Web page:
exhibition, school programs exploring
the importance of this civilization will
be offered, with programs designed
specifically for grades K to 2 and 4 to 6.
Special Egyptian themed activities will
be offered during March Break.
Visit for more information
or call 613-962-2329.
Making history come alive in the
Quinte region
By Mary-Lynne Morgan
There’s never a dull moment in the Hastings County
Historical Society!
We move from one great project to another! Many of
the items in progress in my last Umbrella article have
now been completed. Susanna Moodie’s statue has
found a beautiful spot by the walking path in Freestone
Park on the waterfront, thanks to the combined efforts
of the City of Belleville, Campbell Monuments and
the HCHS. The Society has provided interesting
visual displays for both the Culture Days and Doors
Open projects and in late October, we enjoyed a soldout Annual Banquet and Celebration of History to
commemorate the beginning of WWI (see separate
article). In addition, during the fall, the Board worked
in concert with the Belleville Public Library Board and
the Community Archives Committee to commission
and receive a detailed report on ways the Society, the
Community Archives and the Belleville Public Library
can benefit from shared facilities, and co-operative
ventures once the Archives and the Society move into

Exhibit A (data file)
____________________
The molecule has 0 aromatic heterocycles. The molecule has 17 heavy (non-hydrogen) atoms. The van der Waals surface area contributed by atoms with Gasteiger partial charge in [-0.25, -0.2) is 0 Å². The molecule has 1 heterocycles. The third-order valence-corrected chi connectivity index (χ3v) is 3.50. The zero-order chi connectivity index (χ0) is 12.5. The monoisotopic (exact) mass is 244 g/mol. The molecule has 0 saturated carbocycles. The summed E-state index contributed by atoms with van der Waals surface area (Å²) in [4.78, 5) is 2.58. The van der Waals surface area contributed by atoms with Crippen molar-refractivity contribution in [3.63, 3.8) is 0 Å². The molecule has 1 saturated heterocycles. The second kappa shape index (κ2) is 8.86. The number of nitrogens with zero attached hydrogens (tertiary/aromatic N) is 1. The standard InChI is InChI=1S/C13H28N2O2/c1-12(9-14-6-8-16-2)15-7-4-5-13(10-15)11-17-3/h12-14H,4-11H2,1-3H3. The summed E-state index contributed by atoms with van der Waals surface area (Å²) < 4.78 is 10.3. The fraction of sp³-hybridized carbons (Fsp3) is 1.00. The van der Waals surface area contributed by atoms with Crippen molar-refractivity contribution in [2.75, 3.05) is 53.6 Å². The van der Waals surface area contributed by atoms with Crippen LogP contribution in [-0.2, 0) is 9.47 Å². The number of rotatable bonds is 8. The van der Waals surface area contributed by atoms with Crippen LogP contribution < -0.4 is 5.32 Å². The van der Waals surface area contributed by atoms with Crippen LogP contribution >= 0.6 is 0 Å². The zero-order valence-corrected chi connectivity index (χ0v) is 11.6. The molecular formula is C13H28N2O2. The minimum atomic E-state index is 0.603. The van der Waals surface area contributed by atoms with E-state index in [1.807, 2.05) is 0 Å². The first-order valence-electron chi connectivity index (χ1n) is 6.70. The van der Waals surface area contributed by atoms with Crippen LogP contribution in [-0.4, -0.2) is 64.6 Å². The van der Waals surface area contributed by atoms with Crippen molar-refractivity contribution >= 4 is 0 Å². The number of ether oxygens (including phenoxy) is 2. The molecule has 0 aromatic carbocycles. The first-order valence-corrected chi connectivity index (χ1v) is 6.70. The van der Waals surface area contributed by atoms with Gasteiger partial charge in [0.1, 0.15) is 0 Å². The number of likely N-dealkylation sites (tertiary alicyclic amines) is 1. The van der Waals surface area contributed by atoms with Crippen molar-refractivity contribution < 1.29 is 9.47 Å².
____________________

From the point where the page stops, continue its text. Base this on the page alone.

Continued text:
the building that currently houses the Library.
The public has recently been presented with architectural
drawings for the Community Archives of Belleville and
Hastings County Community Archives which, along
with the renovation plans and budget, will be presented
to both the County and City Councils for final approval.
It is anticipated that the project will go to tender before
the end of the year, and work begin early in the new year
– an ideal time for contractors looking for indoor work!
Archivist, Sharon White, and the Archives Volunteers
are eagerly awaiting the move into the new facilities
later in 2015. It has been a long process, but the delays
have resulted in a better design, a more efficient use of
space for the new Community Archives, and savings for
all three partners in this project - the City of Belleville,
the County of Hastings and the HCHS.
Another major project this Fall has been the
development of a new website, http://hastingshistory.
ca. Orland French, working with OSM Networks, has
produced an interesting, easily accessible and easily
navigable site, still accessed by
Although in its infancy, the site will only get better, as
there is a lot more detail to add. However, the bones
point to a great new community resource for those